Just Transition Initiative builds on the Group of Friends of Waste-pickers launched a day before the INC began.
“Kenya would like to take this opportune moment to inform the plenary of the ‘Just Transition Initiative’ which is a joint initiative with the delegation of South Africa and the International Alliance of Waste Pickers and other relevant stakeholders, that seeks to foster the element of a just transition within the letter and spirit of the proposed legally binding instrument. Distinguished delegates, the Kenyan delegation would like to invite interested Member States who wish to secure an all-inclusive legally binding instrument that ensures the spirit of ‘leaving no one behind’, to approach the Kenyan or South African delegations for further engagement moving forward,” announced Dr. Ayub Macharia, representative of the Kenyan delegation in the recently concluded Intergovernmental Negotiations Committee meeting in Uruguay. The Just Transition Initiative builds on the Group of Friends of Waste Pickers inaugurated and hosted by the Government of Uruguay.
The Just Transition initiative was welcomed by waste pickers present at the INC1. A just transition is defined as ending plastic pollution in a way that is as fair and inclusive as possible to everyone concerned, creating decent work opportunities and leaving no one behind. It is based on making visible those already working at all stages of the plastic value chain, including workers under informal and cooperative settings, especially waste pickers, and recognizing their fundamental human dignity, and their historic contribution. It involves maximizing the social and economic opportunities of ending plastic pollution while minimizing and carefully managing any challenges – including through effective social dialogue among all groups impacted, and respect for fundamental human rights. A plan for a just transition will provide and guarantee better and decent work, social protection, more training opportunities, and greater job security for workers at all stages of the plastic value chain including workers in informal and cooperative settings, especially waste pickers, (because of the unique circumstances) and all workers affected by plastic pollution. Its specific outworking will depend on local context and local consultation.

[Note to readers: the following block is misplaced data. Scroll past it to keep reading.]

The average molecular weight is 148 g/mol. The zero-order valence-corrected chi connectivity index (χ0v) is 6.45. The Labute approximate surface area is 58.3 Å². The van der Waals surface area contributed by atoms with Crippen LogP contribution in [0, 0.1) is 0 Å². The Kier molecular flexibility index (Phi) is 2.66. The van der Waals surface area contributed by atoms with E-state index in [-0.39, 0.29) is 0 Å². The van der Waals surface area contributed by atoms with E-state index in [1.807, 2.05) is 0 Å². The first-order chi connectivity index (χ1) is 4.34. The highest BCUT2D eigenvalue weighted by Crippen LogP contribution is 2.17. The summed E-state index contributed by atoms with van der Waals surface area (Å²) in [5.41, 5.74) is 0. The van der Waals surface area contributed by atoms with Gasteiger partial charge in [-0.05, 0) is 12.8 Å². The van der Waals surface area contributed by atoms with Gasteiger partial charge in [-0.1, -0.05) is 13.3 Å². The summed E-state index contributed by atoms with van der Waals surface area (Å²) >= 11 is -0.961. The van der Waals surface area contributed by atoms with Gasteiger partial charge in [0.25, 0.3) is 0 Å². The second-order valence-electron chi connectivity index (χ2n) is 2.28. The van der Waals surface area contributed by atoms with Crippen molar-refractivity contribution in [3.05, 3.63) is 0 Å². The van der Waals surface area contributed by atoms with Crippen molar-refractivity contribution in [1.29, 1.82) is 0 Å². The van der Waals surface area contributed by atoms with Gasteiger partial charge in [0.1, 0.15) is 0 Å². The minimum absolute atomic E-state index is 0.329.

“It’s been good this week to see such widespread recognition of the vital role we waste pickers play. Now countries need to design the treaty with our livelihoods and human rights in mind. Personally I’m very pleased to see my country South Africa leading the way on this, alongside Kenya, by launching the Just Transition Initiative as a joint initiative with the International Alliance of Waste Pickers and other stakeholders,” said Maddie Koena, the South African member of the delegation of International Alliance of Waste Pickers. Soledad Mella Vidal, a waste picker from Chile welcomed the initiative, “In these important negotiations, a concept of Just Transition has been proposed which emphasizes decent work and human and our interpretation of a Just Transition is clear: guaranteeing that waste pickers can remain and advance in value chains, improving our working conditions, and ongoing investment in our work.” Barbra Weber, waste picker delegate from the United States of America added, “Just Transition is not only for those of us who collect and process plastics, but also for those of us who live and work amidst the pollution from plastics production and management. This requires direct funding for our communities, appropriate technology transfer, and decent and safe work in reuse, repair and mechanical recycling.”
Ms. Mamogala Musekene, South African Government representative and chair of the Group of Friends of Waste-pickers shared that a submission on modalities informed by the Just Transition Initiative will be developed in consultation with the International Alliance of Waste-pickers and will be finalized in the next few months before the next INC.